Judge and Jailer: Asylum Seekers Denied Parole in Wake of Trump Executive Order
On January 25, 2017, President Donald Trump issued an executive order directing the Department of Homeland Security (DHS) to allocate “all legally available resources” to construct and operate immigration detention facilities and hold immigrants there for the duration of their court proceedings. In the eight months since, Immigration and Customs Enforcement (ICE) has largely refused to release asylum seekers from detention on parole, leaving many locked up in immigration detention facilities and jails.
An asylum seeker who requests protection at a formal U.S. port of entry—either at an airport or along the border—is blocked by regulatory language from an immigration court custody hearing to assess whether or not he or she can be released from detention. Instead, in determining whether to release the asylum seeker on parole, ICE acts as both judge and jailer.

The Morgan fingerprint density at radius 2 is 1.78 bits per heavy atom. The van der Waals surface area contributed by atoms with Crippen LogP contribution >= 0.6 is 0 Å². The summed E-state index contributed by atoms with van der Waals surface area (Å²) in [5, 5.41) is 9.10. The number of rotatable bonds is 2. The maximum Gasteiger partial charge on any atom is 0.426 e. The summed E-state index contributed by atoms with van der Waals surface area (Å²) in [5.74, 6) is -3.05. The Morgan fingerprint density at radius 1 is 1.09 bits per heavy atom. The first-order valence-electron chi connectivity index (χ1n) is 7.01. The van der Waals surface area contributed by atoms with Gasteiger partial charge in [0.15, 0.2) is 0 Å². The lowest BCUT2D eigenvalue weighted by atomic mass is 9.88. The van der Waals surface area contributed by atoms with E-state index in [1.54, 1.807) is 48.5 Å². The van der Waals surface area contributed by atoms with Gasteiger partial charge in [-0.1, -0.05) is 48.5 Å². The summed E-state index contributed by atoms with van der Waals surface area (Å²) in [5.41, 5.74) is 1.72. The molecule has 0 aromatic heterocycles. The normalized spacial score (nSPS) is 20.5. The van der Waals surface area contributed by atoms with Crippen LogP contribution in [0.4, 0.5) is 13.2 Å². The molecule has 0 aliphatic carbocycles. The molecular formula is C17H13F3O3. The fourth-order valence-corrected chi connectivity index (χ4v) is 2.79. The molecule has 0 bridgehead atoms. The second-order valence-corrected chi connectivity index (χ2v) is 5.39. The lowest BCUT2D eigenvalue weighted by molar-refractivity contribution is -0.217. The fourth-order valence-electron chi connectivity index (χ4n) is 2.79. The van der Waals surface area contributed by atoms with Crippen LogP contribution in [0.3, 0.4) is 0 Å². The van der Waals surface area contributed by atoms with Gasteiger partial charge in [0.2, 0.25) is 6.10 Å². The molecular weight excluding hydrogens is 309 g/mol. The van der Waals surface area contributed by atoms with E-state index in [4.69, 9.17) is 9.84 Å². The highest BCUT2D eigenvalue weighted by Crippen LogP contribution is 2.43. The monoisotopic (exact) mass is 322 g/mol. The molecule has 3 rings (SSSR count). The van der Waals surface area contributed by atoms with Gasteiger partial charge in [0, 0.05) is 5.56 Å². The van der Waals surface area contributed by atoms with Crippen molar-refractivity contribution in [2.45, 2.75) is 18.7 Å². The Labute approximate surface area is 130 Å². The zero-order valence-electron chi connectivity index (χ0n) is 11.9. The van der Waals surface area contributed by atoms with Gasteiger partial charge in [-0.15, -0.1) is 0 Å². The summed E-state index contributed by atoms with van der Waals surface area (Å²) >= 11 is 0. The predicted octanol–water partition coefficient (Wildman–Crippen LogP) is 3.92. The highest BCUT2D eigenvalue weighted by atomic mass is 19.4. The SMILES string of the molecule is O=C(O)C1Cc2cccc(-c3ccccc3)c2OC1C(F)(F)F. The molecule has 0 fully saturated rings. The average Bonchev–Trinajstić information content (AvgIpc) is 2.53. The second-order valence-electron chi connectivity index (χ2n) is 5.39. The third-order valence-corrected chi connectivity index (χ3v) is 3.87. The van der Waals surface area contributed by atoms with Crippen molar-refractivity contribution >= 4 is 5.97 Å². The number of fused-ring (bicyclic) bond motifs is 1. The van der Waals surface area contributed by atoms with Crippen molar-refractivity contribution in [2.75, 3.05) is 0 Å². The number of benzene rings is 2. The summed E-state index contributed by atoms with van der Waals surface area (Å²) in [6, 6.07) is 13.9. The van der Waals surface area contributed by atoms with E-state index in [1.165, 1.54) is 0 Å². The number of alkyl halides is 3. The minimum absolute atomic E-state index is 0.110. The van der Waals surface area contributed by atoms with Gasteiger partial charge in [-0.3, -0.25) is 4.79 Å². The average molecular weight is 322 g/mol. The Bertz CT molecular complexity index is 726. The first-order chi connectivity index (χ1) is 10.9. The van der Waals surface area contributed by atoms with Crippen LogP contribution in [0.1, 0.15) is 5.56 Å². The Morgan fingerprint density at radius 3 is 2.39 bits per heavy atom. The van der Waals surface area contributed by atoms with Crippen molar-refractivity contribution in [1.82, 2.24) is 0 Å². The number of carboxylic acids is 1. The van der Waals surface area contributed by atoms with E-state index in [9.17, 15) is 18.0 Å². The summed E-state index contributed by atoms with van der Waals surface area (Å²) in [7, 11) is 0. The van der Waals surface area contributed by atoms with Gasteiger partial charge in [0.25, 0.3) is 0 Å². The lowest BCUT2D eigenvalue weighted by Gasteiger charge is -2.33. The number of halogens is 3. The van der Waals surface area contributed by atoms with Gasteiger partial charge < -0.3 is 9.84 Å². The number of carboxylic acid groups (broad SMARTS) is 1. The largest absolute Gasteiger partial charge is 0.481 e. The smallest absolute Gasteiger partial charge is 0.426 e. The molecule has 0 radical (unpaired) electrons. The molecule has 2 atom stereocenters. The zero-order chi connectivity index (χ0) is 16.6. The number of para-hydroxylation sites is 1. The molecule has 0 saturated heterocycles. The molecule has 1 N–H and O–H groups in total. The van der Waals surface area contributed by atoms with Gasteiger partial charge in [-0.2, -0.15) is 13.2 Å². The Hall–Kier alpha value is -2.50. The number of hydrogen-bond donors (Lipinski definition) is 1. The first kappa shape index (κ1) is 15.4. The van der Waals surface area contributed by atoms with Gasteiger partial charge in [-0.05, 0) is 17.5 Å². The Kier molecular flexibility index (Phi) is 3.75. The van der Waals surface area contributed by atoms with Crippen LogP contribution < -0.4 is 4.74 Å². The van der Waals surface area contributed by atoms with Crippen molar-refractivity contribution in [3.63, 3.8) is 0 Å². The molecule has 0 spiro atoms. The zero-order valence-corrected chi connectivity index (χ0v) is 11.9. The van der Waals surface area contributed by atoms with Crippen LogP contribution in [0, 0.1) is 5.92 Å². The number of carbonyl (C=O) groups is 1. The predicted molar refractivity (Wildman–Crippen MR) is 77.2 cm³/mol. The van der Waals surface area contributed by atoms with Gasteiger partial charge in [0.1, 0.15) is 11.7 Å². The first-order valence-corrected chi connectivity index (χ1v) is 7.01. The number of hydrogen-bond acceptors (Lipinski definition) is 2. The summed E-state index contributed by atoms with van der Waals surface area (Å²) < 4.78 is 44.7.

In the Ninth Circuit, these asylum seekers have access to immigration court custody hearings, known as bond hearings, after six months in detention due to a federal appeals court decision. That ruling is slated to be reviewed by the Supreme Court this fall in the case of Jennings v. Rodriguez.
ICE does not promptly release statistics relating to the detention of asylum seekers and the parole of those labeled “arriving aliens” because they sought protection at a formal port of entry. However, through research and interviews conducted in late August and September with nonprofit and pro bono attorneys working with asylum seekers held at many of the largest detention facilities across the country, Human Rights First has identified several trends.